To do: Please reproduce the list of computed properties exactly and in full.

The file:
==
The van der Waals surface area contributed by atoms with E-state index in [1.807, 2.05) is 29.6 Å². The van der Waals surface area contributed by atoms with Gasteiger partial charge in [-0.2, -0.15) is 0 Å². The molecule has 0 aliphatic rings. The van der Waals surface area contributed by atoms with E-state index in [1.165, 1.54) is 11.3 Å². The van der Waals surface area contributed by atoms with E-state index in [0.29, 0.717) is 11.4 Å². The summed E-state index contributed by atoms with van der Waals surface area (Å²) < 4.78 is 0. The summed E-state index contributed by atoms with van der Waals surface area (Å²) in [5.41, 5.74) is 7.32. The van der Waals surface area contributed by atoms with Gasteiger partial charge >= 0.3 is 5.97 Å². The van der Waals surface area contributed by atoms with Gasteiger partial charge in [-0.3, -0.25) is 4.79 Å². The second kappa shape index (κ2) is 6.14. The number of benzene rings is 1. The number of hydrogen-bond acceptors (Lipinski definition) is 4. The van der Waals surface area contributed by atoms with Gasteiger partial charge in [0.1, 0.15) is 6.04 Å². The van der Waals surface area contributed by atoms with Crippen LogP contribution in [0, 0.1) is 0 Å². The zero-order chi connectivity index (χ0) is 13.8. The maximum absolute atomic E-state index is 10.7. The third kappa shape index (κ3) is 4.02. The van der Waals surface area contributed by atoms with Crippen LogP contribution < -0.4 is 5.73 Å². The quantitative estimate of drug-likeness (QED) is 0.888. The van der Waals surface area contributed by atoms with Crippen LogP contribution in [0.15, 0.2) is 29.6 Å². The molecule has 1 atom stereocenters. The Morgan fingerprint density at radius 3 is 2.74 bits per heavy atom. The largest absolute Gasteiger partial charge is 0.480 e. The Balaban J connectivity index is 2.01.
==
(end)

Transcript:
The van der Waals surface area contributed by atoms with E-state index in [1.807, 2.05) is 29.6 Å². The van der Waals surface area contributed by atoms with Gasteiger partial charge in [-0.2, -0.15) is 0 Å². The molecule has 0 aliphatic rings. The van der Waals surface area contributed by atoms with E-state index in [1.165, 1.54) is 11.3 Å². The van der Waals surface area contributed by atoms with E-state index in [0.29, 0.717) is 11.4 Å². The summed E-state index contributed by atoms with van der Waals surface area (Å²) < 4.78 is 0. The summed E-state index contributed by atoms with van der Waals surface area (Å²) in [5.41, 5.74) is 7.32. The van der Waals surface area contributed by atoms with Gasteiger partial charge >= 0.3 is 5.97 Å². The van der Waals surface area contributed by atoms with Gasteiger partial charge in [-0.3, -0.25) is 4.79 Å². The second kappa shape index (κ2) is 6.14. The number of benzene rings is 1. The number of hydrogen-bond acceptors (Lipinski definition) is 4. The van der Waals surface area contributed by atoms with Gasteiger partial charge in [0.1, 0.15) is 6.04 Å². The van der Waals surface area contributed by atoms with Crippen LogP contribution in [0, 0.1) is 0 Å². The zero-order chi connectivity index (χ0) is 13.8. The maximum absolute atomic E-state index is 10.7. The third kappa shape index (κ3) is 4.02. The van der Waals surface area contributed by atoms with Crippen LogP contribution < -0.4 is 5.73 Å². The quantitative estimate of drug-likeness (QED) is 0.888. The van der Waals surface area contributed by atoms with Crippen LogP contribution in [0.15, 0.2) is 29.6 Å². The molecule has 1 atom stereocenters. The Morgan fingerprint density at radius 3 is 2.74 bits per heavy atom. The largest absolute Gasteiger partial charge is 0.480 e. The Balaban J connectivity index is 2.01.